Time is the most precious resource available to a leader. How you spend your time directly impacts your effectiveness.
Forty years ago, management guru Peter Drucker wrote The Effective Executive, which includes a chapter titled “Know Thy Time.” In it, he argues that time is the most precious resource available to a leader. Time is truly finite and without substitute. The other resources—capital, people, emotional energy—can be replenished or replaced. How you spend your time directly impacts your effectiveness. Either the calendar controls you or you control the calendar. If your calendar is out of control, it’s because you let it get out of control. You chose to allow others to dictate your priorities.
We often have our clients develop a calendar that maximizes their effectiveness and supports their drive for results.
A client, a chief executive, was already complaining in late October that his schedule for the next year was “out of control.” After taping 12 poster-sized calendars (one for each month of the upcoming year) to the wall, we began asking about the key “events” in his business:
- When are your board meetings?
- How far in advance do the directors need their materials?
- When do financial results get reported?
- How soon after the financial report should your team sit down together to review the results and adjust priorities?
- What kind of operational meetings should happen weekly, monthly, and quarterly?
- When should strategy be developed and how often should it be reviewed?
After recording the answers to these questions—but before plotting strategy retreats, budget reviews, and sales conferences—we asked the client when during the year he planned to spend time away from the business.
“When will you take two consecutive weeks off for vacation?” we asked.
As is often the case when we raise this issue this early in the process, the client was bewildered, and he gave us the “Are you nuts?” look. We countered his shock with a simple argument: The brand of leadership we advocate requires balance and energy. Finding ways to unplug from your responsibilities can stimulate fresh perspectives and renewed energy. If you accept the responsibility that comes along with leadership, you need to take responsibility for keeping yourself healthy. Taking time away and developing an operating calendar that supports your efforts at leading can have a big impact on your success. Plus, you’ll be modeling a behavior that will pay dividends in your organization by showing that you value people’s lives away from the office.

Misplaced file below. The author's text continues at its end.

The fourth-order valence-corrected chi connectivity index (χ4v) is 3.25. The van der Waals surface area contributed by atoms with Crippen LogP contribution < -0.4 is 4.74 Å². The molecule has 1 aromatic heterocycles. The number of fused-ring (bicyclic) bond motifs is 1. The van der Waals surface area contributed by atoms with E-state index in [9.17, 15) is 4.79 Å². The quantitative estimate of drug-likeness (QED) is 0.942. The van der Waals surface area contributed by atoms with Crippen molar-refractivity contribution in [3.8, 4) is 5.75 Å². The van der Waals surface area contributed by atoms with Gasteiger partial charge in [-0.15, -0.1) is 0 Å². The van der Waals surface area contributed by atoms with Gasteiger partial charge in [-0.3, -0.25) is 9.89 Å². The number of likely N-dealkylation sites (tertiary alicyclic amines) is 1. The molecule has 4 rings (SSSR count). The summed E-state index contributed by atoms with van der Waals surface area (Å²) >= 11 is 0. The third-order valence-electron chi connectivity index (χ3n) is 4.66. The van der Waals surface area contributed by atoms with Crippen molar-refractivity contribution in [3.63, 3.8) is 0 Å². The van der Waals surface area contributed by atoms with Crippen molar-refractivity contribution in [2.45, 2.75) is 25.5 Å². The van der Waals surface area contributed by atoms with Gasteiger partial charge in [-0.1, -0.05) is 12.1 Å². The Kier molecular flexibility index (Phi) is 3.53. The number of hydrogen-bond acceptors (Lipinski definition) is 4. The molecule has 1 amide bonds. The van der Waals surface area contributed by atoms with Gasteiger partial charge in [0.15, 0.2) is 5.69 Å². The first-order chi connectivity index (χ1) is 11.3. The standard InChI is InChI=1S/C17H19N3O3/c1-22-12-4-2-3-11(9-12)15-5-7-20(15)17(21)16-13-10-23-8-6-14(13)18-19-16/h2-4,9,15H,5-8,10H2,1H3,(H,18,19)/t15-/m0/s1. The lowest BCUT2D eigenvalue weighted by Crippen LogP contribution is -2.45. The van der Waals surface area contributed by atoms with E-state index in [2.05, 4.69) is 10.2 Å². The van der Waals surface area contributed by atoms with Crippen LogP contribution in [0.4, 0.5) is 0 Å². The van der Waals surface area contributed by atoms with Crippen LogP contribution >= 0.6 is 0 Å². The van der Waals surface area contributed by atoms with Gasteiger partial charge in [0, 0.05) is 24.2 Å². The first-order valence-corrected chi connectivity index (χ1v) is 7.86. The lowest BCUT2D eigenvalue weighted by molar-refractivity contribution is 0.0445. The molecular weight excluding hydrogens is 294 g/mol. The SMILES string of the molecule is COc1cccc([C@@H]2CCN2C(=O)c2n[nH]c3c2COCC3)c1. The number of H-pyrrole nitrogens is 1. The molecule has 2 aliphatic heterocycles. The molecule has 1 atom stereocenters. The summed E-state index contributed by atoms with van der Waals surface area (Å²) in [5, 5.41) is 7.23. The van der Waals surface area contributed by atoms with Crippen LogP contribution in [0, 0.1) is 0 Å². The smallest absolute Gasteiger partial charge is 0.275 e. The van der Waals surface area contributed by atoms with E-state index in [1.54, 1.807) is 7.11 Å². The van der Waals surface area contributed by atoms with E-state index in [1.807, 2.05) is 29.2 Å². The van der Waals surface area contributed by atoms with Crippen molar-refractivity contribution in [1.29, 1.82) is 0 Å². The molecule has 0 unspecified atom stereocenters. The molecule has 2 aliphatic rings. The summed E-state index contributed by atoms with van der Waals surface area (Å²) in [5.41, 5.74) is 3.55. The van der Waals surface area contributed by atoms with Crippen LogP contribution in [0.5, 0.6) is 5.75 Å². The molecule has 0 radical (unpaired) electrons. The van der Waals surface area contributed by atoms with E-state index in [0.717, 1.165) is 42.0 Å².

If you agree with Drucker that time is a precious resource, then in addition to planning it well, you must be disciplined about how you spend it—day by day, hour by hour. Can anyone walk into your office at any time? Is your assistant clear on what percentage of your time should be spent on any one activity in a single month? Do the meetings you run start and end on time?
To determine whether they’re actually spending their time where they feel they should, we ask clients to try a simple exercise. On a blank sheet of paper, we have them write down the top five activities that they should be spending their time on in a single quarter— “Developing my people,” “Meeting with customers,” etc. Next to each activity, we ask them to assign the percentage of time they believe each of these activities should consume in that quarter. We recommend that the five activities add up to approximately 90 percent (with the remainder set aside for blue-sky thinking or containing unexpected fires).
Next, we have them review their calendar from one of the last few quarters to determine how they actually spent their time. Most leaders are amazed by how far off their real calendar is from their ideal calendar. Finally, we recommend that they determine which “unlisted” activities ate up most of their time—and develop action plans for eradicating or delegating those things.
Like most difficult endeavors, managing your time requires explicit goal setting, regular analysis, and disciplined follow-through. But it is an essential skill if you want to maintain long-term success at driving results in your business. And as is the case with making decisions, when you ask your team for help, your time management is likely to be better—and your chances for achieving that ideal calendar will improve.
As a leader, how you spend your time not only dictates your own effectiveness; it also has an enormous impact on your direct reports and the entire organization. To paraphrase Ralph Waldo Emerson, we are always struck by the shadow the leader throws on nearly everyone in his or her organization. Leaders need to recognize how their behaviors, including time management, influence others. If you spend time with your important customers and constantly talk about it, your subordinates will follow suit. If you show up late to meetings, time discipline will suffer throughout the organization.